Past leadership traits still relevant for future

  • Published
  • By Lt. Col. Anton Ramage
  • 56th Civil Engineer Squadron commander
Under the authority of the National Security Act of 1947, the U.S. Air Force was born on Sept. 18, 1947, when W. Stuart Symington became our first Secretary of the Air Force.

Contemplating our 60th Anniversary theme, "Heritage to Horizons... Commemorating 60 Years of Air and Space Power," we can see similarities between the challenges our early leaders overcame and the challenges we face today.

On V-J Day, Aug. 15, 1945, the U.S. Army Air Forces boasted 2,253,000 military personnel; by May 1947, only 303,600 were left. The ranks were decimated as many experienced Airmen went home from World War II. The remaining USAAF military and civilian personnel were transferred to our new department between September 1947 and July 1949.

Our leaders had the monumental task of ensuring our forces were well organized, trained and equipped. Services such as medical and police, along with commissaries, laundry and the like, which had previously been shared with the Army, had to be organized. A promotion system had to be drawn up for military personnel. Unfortunately, at the same time, demobilization was continuing and budgets were shrinking.

In spite of this, the new Air Force still had to be prepared to fight. World War II had tested theories and developed new technologies, which now had to be organized and developed. The potential uses of conventional and nuclear bombing, jets, supersonic flight, giant bombers, mid-air refueling, rockets, missiles, the flying wing and nuclear bombs had to be developed, tested and understood, all while the Soviet Union loomed as a powerful enemy.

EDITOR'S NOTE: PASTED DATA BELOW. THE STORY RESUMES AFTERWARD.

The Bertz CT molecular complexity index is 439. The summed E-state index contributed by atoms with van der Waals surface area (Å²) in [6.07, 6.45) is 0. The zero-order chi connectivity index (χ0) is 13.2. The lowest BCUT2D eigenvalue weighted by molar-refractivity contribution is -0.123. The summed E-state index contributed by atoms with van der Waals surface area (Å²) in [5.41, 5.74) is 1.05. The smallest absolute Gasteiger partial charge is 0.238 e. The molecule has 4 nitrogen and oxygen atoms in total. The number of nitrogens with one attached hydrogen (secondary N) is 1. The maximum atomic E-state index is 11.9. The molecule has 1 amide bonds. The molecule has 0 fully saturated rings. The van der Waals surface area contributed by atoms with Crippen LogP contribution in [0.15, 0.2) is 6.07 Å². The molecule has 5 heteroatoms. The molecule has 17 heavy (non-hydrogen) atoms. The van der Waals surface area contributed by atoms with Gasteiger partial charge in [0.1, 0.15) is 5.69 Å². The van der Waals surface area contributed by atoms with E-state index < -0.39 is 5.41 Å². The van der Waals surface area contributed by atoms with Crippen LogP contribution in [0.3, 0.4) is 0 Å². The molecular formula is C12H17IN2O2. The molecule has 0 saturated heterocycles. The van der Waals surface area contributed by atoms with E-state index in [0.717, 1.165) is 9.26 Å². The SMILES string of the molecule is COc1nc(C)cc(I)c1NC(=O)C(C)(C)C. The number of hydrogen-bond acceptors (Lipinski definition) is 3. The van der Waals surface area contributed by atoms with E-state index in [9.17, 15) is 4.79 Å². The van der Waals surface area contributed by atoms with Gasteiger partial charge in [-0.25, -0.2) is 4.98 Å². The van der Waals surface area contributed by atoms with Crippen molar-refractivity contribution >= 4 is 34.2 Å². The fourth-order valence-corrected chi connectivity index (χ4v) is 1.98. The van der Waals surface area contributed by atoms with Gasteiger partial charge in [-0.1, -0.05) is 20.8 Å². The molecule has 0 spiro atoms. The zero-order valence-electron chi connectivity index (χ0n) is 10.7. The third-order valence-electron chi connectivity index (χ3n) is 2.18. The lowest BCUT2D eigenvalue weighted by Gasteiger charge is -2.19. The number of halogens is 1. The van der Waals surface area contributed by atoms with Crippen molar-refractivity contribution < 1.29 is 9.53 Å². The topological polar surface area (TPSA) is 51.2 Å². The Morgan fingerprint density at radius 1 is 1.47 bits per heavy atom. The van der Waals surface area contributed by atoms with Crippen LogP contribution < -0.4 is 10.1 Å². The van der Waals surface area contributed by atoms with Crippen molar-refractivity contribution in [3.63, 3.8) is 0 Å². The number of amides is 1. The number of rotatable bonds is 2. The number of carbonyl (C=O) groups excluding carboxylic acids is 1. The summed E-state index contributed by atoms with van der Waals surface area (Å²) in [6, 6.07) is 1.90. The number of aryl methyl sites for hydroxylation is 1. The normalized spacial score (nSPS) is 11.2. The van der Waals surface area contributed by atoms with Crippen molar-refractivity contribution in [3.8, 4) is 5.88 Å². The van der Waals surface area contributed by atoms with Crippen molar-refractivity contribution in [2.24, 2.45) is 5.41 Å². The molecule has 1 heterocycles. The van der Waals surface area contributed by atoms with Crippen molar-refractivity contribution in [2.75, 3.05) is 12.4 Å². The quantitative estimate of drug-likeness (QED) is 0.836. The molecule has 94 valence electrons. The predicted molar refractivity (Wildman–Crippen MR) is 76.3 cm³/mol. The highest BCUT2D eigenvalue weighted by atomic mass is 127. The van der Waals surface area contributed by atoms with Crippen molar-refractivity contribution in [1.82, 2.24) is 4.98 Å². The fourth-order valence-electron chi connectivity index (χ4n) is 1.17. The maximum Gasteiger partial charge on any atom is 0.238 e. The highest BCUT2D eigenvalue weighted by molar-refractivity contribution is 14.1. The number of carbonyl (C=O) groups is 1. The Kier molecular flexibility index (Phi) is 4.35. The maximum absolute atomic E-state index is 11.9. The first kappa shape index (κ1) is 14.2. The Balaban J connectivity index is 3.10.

Sixty years later, leaders face similar challenges. Issues including PBD 720 manpower reductions, standup of new organizations and transformation of existing units, severely constrained budgets, new enlisted evaluation forms, new technologies, high ops and deployment tempo concerns are all happening at the same time. These issues are important, but they also have the potential to distract leaders from the top priority -- leading Airmen.

We can meet these challenges and execute our mission by following the same leadership principles exercised at the birth of our service: personal courage, character, integrity, selfsacrifice, adherence and enforcement of standards, delegation and dependability. However a leader's effectiveness is not just what principles they exercised, it's how they were exercised.

Very little leadership happens while sitting behind our desks trying to manage e-mail, yet that seems to be what captures a lot of our time. Leadership happens when we're out with our Airmen, on the job site and in their work areas. In honesty, this is the area where many of us are most deficient and one we must work the hardest to correct.

Direct and frequent contact with the troops played a tremendous role in Gen. Dwight Eisenhower's decision making. He stated "...regardless of preoccupation with multitudinous problems of great import, he (a commander) must never lose touch with the feel of his troops. He can and should delegate tactical responsibility and avoid interference in the authority of his selected subordinates, but he must maintain the closest kind of factual and spiritual contact with them or, in a vast critical campaign, he will fail. This contact requires frequent visits to the troops themselves."